Proto-Brown Dwarfs

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Session 58 -- Outflows and the Low Mass IMF
Oral presentation, Thursday, January 13, 10:15-11:45, Salon V Room (Crystal Gateway)

[58.04] Proto-Brown Dwarfs

Marc W. Pound, Leo Blitz (UMD)

We describe a method for finding substellar mass self-gravitating clumps (``proto-brown dwarfs'') in nearby molecular clouds, using mm-wave telescopes. This method represents a novel approach to looking for brown dwarfs and, for the nearest molecular clouds, has a greater mass sensitivity than traditional methods. We show how the method can distinguish between various functional forms of the low-mass ($< 0.2~{\rm M_{\sun}}$) stellar initial mass function, which is currently poorly constrained.

We present results of a search for proto-brown dwarfs in high galactic latitude molecular clouds (HLCs) and the nearest star-forming regions. The HLCs have relatively low densities (n($H_2$)~$\lapprox 10^4$~cm$^{-3}$), are at an average distance of 100 pc, and are apparently not forming stars. The mass sensitivity of our search was extremely high, capable of detecting masses well below the main-sequence hydrogen burning limit. Despite this high sensitivity, we have found little unambiguous evidence for self-gravitating objects of any mass in the HLCs, although there are clumps with masses as low as $3~{\rm M_{Jupiter}}$. In MBM12\thinspace (=L1457), the nearest molecular cloud to the sun, we found two clumps which have luminous masses within a factor of 3 of that needed to be gravitationally bound. Neither is of substellar mass, however. One of them has a dense core which appears to be in hydrostatic equilibrium. If so, then it is the first known self-gravitating core in a high-latitude cloud.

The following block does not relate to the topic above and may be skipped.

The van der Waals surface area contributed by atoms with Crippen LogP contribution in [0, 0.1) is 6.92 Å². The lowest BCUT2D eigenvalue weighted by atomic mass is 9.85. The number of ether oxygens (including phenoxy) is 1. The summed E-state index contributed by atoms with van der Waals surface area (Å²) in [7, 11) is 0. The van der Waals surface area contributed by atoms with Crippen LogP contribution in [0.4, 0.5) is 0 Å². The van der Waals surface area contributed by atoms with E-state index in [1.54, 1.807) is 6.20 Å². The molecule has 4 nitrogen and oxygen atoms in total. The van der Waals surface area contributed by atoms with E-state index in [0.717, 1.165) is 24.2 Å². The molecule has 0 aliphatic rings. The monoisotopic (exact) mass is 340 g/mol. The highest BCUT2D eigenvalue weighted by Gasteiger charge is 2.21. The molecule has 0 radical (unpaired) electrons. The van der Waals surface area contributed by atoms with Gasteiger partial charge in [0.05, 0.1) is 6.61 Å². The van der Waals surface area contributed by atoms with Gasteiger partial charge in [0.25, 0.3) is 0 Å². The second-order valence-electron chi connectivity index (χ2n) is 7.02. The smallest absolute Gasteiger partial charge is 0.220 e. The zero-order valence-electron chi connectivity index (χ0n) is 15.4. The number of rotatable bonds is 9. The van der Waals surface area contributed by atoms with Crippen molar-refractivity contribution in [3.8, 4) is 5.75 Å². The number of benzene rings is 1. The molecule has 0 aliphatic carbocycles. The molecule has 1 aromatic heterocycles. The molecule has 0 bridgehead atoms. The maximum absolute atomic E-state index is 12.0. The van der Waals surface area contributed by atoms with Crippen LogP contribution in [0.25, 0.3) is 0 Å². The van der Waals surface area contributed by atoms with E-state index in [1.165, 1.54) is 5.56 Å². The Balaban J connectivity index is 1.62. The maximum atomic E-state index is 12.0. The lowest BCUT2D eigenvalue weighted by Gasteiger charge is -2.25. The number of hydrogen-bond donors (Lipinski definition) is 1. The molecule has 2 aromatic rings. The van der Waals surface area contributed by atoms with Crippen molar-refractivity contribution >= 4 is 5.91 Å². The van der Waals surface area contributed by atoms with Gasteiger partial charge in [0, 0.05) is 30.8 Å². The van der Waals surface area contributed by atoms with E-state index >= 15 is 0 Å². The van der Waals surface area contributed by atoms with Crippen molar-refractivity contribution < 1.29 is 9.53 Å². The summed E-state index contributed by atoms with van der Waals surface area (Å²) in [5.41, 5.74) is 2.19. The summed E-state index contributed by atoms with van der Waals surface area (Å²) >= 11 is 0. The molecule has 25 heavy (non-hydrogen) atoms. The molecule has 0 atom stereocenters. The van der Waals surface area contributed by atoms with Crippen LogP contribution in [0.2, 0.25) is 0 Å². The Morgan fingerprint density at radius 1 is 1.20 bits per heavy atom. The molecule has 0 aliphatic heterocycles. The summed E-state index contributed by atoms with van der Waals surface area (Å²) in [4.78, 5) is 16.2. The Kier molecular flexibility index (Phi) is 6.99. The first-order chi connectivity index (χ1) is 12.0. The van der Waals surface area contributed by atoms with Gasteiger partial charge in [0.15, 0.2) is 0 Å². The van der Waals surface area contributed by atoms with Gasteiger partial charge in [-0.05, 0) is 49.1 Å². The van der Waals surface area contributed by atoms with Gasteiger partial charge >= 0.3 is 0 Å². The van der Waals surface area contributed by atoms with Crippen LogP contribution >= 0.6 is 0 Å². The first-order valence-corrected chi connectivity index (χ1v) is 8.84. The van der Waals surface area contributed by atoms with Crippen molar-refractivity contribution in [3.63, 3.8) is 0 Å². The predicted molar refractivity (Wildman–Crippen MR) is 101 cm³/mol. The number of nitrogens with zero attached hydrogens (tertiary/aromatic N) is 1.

In both molecular line (single-dish and interferometer) and continuum searches in the Ophiuchus star-forming region, we found no proto-brown dwarfs. This is surprising, as even if the initial mass function were flat, we would expect to have found several. We speculate on the reasons for the negative result.

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